The Maharashtra government on Wednesday told the Bombay High Court that it has decided to move a plea against the acquittal of actor Salman Khan in connection with the 2002 hit-and-run case.
Government pleader Abhinandan Vagyani informed Justices A S Oka and G S Patel that the government will move a Special Leave Petition to file the appeal against the actor’s acquittal from the five-year sentence.
The court had on Monday asked the government whether it planned to take action against erring police officers for dereliction of duty. And if it does, what would be the nature of action.
The government, however, Wednesday said the order of the HC single judge will be under challenge.
While acquitting the actor, Justice A R Joshi had on December 10 based his decision on various “loopholes” he found in the police’s investigation besides the delay in collection of blood samples from the spot.
There were two points raised by the judges after going through the 305 pages of Justice Joshi’s judgment. Firstly, they wanted to know if there were specific guidelines followed by the investigating agencies while collecting blood samples and other evidence from crime scene.
“Is there any set protocol on immediate collection of blood samples,” Justices Oka enquired with Vagyani.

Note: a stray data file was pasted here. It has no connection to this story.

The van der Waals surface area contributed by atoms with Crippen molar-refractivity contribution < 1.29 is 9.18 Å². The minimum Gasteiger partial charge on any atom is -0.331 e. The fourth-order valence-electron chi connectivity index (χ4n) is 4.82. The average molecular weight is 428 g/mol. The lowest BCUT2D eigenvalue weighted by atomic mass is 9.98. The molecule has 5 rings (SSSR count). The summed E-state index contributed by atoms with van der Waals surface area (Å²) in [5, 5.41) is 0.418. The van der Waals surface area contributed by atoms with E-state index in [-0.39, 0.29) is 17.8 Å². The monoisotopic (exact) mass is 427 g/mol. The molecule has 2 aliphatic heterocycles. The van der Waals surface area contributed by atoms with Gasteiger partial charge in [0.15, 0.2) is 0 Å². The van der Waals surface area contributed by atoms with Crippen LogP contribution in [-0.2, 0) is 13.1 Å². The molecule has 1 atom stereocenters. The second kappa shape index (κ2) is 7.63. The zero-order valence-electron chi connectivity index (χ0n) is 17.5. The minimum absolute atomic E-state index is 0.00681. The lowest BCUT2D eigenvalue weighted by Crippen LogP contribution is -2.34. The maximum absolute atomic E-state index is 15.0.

The government lawyer Wednesday informed that the “golden period” is five to six hours within which the alcohol content in the driver’s blood remains intact and traceable.
However, there are no rules that provide for a time frame within which the blood samples are to be tested.
The court said specific rules will have to be framed when it comes to collection of blood samples and its preservation.
The court was hearing of a public interest litigation filed in 2002 by journalist Nikhil Wagle. He had then sought imposition of harsher legal provisions against Khan.
On December 10, Salman was given a clean chit in the case with the court observing that the main witness was ‘wholly unreliable’ and that there were discrepancies in the case. The HC observed that “strong suspicion of guilt cannot be used to hold a person guilty” in its verdict earlier this month. Overturning the order of a lower court, which had in May convicted the actor under charges of culpable homicide not amounting to murder and sentenced him to a jail term of five years, Justice A R Joshi said this was “not a case where prosecution has successfully established its case of all its charges”.
In May, Sessions Judge D W Deshpande had found Khan guilty under all eight charges, including Section 304-II (culpable homicide not amounting to murder) of the Indian Penal Code and Sections 337 and 338 (rash and negligent driving).
The case dates back to 13 years ago when the actor is accused of driving a car under the influence of alcohol and killing one and injuring four others in Bandra, Mumbai.